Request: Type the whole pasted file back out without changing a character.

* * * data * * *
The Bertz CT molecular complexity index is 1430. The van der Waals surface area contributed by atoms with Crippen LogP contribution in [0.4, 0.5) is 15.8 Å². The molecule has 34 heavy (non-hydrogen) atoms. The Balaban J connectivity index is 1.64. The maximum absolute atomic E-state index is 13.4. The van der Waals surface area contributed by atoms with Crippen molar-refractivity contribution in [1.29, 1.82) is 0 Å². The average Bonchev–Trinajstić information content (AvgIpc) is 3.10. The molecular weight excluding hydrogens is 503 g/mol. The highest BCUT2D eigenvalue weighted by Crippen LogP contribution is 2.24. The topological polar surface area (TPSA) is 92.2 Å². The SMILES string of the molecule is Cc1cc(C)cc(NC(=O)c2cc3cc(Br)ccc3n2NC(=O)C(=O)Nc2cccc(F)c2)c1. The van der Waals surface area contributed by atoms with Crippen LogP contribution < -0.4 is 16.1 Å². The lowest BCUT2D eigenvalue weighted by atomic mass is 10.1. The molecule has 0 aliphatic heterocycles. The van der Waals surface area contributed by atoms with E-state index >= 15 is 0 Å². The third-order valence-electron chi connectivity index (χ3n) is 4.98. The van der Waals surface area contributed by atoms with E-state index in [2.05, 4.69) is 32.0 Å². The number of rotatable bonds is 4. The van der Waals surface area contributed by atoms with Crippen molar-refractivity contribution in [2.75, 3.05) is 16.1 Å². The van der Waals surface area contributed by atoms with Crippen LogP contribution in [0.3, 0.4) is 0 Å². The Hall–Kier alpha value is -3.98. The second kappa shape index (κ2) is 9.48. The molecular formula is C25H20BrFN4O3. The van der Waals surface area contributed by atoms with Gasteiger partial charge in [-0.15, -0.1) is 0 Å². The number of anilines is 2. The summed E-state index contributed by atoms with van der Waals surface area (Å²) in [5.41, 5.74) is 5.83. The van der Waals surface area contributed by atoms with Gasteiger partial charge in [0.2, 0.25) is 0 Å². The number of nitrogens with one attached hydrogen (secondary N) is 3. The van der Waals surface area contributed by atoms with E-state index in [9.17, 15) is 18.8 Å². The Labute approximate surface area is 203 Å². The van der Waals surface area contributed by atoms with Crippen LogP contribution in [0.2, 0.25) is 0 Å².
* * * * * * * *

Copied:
The Bertz CT molecular complexity index is 1430. The van der Waals surface area contributed by atoms with Crippen LogP contribution in [0.4, 0.5) is 15.8 Å². The molecule has 34 heavy (non-hydrogen) atoms. The Balaban J connectivity index is 1.64. The maximum absolute atomic E-state index is 13.4. The van der Waals surface area contributed by atoms with Crippen molar-refractivity contribution in [1.29, 1.82) is 0 Å². The average Bonchev–Trinajstić information content (AvgIpc) is 3.10. The molecular weight excluding hydrogens is 503 g/mol. The highest BCUT2D eigenvalue weighted by Crippen LogP contribution is 2.24. The topological polar surface area (TPSA) is 92.2 Å². The SMILES string of the molecule is Cc1cc(C)cc(NC(=O)c2cc3cc(Br)ccc3n2NC(=O)C(=O)Nc2cccc(F)c2)c1. The van der Waals surface area contributed by atoms with Crippen LogP contribution < -0.4 is 16.1 Å². The lowest BCUT2D eigenvalue weighted by atomic mass is 10.1. The molecule has 0 aliphatic heterocycles. The van der Waals surface area contributed by atoms with E-state index >= 15 is 0 Å². The third-order valence-electron chi connectivity index (χ3n) is 4.98. The van der Waals surface area contributed by atoms with E-state index in [2.05, 4.69) is 32.0 Å². The number of rotatable bonds is 4. The van der Waals surface area contributed by atoms with Crippen molar-refractivity contribution in [2.75, 3.05) is 16.1 Å². The van der Waals surface area contributed by atoms with Crippen LogP contribution in [0.3, 0.4) is 0 Å². The Hall–Kier alpha value is -3.98. The second kappa shape index (κ2) is 9.48. The molecular formula is C25H20BrFN4O3. The van der Waals surface area contributed by atoms with Gasteiger partial charge in [-0.15, -0.1) is 0 Å². The number of anilines is 2. The summed E-state index contributed by atoms with van der Waals surface area (Å²) in [5.41, 5.74) is 5.83. The van der Waals surface area contributed by atoms with Gasteiger partial charge in [0.2, 0.25) is 0 Å². The number of nitrogens with one attached hydrogen (secondary N) is 3. The van der Waals surface area contributed by atoms with E-state index in [9.17, 15) is 18.8 Å². The Labute approximate surface area is 203 Å². The van der Waals surface area contributed by atoms with Crippen LogP contribution in [0.2, 0.25) is 0 Å².